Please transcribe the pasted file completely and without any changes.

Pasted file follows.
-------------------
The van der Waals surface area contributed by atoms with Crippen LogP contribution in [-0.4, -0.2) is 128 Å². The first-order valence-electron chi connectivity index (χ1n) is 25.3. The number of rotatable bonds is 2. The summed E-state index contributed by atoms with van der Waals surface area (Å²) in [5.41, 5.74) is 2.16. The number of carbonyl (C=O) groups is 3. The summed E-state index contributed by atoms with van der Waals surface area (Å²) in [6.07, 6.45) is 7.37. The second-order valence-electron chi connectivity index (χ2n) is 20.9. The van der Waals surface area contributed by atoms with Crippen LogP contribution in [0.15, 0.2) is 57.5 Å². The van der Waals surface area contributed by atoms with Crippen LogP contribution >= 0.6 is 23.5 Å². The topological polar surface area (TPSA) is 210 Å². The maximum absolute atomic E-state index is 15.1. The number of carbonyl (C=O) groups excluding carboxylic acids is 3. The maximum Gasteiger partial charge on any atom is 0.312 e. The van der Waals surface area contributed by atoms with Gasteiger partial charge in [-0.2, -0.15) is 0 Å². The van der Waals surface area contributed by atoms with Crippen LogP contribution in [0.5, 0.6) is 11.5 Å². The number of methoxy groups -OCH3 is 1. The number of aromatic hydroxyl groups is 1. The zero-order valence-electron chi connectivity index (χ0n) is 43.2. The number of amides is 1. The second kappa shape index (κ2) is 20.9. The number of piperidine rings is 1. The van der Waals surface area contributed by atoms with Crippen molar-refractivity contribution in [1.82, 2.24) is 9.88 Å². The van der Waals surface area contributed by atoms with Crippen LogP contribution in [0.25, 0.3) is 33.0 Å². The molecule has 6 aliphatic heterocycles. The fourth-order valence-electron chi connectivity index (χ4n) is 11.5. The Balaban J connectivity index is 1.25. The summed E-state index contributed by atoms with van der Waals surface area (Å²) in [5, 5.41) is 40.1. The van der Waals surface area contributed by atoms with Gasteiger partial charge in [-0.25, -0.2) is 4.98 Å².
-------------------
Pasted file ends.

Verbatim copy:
The van der Waals surface area contributed by atoms with Crippen LogP contribution in [-0.4, -0.2) is 128 Å². The first-order valence-electron chi connectivity index (χ1n) is 25.3. The number of rotatable bonds is 2. The summed E-state index contributed by atoms with van der Waals surface area (Å²) in [5.41, 5.74) is 2.16. The number of carbonyl (C=O) groups is 3. The summed E-state index contributed by atoms with van der Waals surface area (Å²) in [6.07, 6.45) is 7.37. The second-order valence-electron chi connectivity index (χ2n) is 20.9. The van der Waals surface area contributed by atoms with Crippen LogP contribution in [0.15, 0.2) is 57.5 Å². The van der Waals surface area contributed by atoms with Crippen LogP contribution >= 0.6 is 23.5 Å². The topological polar surface area (TPSA) is 210 Å². The maximum absolute atomic E-state index is 15.1. The number of carbonyl (C=O) groups excluding carboxylic acids is 3. The maximum Gasteiger partial charge on any atom is 0.312 e. The van der Waals surface area contributed by atoms with Gasteiger partial charge in [-0.2, -0.15) is 0 Å². The van der Waals surface area contributed by atoms with Crippen LogP contribution in [0.5, 0.6) is 11.5 Å². The number of methoxy groups -OCH3 is 1. The number of aromatic hydroxyl groups is 1. The zero-order valence-electron chi connectivity index (χ0n) is 43.2. The number of amides is 1. The second kappa shape index (κ2) is 20.9. The number of piperidine rings is 1. The van der Waals surface area contributed by atoms with Crippen molar-refractivity contribution in [1.82, 2.24) is 9.88 Å². The van der Waals surface area contributed by atoms with Crippen LogP contribution in [0.25, 0.3) is 33.0 Å². The molecule has 6 aliphatic heterocycles. The fourth-order valence-electron chi connectivity index (χ4n) is 11.5. The Balaban J connectivity index is 1.25. The summed E-state index contributed by atoms with van der Waals surface area (Å²) in [5, 5.41) is 40.1. The van der Waals surface area contributed by atoms with Gasteiger partial charge in [-0.25, -0.2) is 4.98 Å².